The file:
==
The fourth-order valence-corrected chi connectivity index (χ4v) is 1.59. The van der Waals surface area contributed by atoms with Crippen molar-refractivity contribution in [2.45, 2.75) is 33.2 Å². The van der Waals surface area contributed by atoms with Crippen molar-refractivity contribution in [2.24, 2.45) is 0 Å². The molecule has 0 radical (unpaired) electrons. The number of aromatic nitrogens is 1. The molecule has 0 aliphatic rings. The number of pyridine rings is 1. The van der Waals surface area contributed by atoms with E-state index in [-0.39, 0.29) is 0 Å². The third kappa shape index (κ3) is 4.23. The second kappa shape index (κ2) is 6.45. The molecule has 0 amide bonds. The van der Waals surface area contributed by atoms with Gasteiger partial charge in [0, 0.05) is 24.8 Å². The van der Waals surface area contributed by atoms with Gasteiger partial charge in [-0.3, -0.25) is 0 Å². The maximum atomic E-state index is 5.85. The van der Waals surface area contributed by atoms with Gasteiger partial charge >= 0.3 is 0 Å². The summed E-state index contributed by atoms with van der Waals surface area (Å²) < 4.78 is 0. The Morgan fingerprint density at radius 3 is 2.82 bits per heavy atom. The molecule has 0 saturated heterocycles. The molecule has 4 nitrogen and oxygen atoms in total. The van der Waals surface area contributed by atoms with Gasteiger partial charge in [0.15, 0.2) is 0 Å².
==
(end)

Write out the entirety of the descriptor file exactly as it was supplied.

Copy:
The fourth-order valence-corrected chi connectivity index (χ4v) is 1.59. The van der Waals surface area contributed by atoms with Crippen molar-refractivity contribution in [2.45, 2.75) is 33.2 Å². The van der Waals surface area contributed by atoms with Crippen molar-refractivity contribution in [2.24, 2.45) is 0 Å². The molecule has 0 radical (unpaired) electrons. The number of aromatic nitrogens is 1. The molecule has 0 aliphatic rings. The number of pyridine rings is 1. The van der Waals surface area contributed by atoms with E-state index in [-0.39, 0.29) is 0 Å². The third kappa shape index (κ3) is 4.23. The second kappa shape index (κ2) is 6.45. The molecule has 0 amide bonds. The van der Waals surface area contributed by atoms with Gasteiger partial charge in [0, 0.05) is 24.8 Å². The van der Waals surface area contributed by atoms with Gasteiger partial charge in [-0.3, -0.25) is 0 Å². The maximum atomic E-state index is 5.85. The van der Waals surface area contributed by atoms with Gasteiger partial charge >= 0.3 is 0 Å². The summed E-state index contributed by atoms with van der Waals surface area (Å²) < 4.78 is 0. The Morgan fingerprint density at radius 3 is 2.82 bits per heavy atom. The molecule has 0 saturated heterocycles. The molecule has 4 nitrogen and oxygen atoms in total. The van der Waals surface area contributed by atoms with Gasteiger partial charge in [0.15, 0.2) is 0 Å².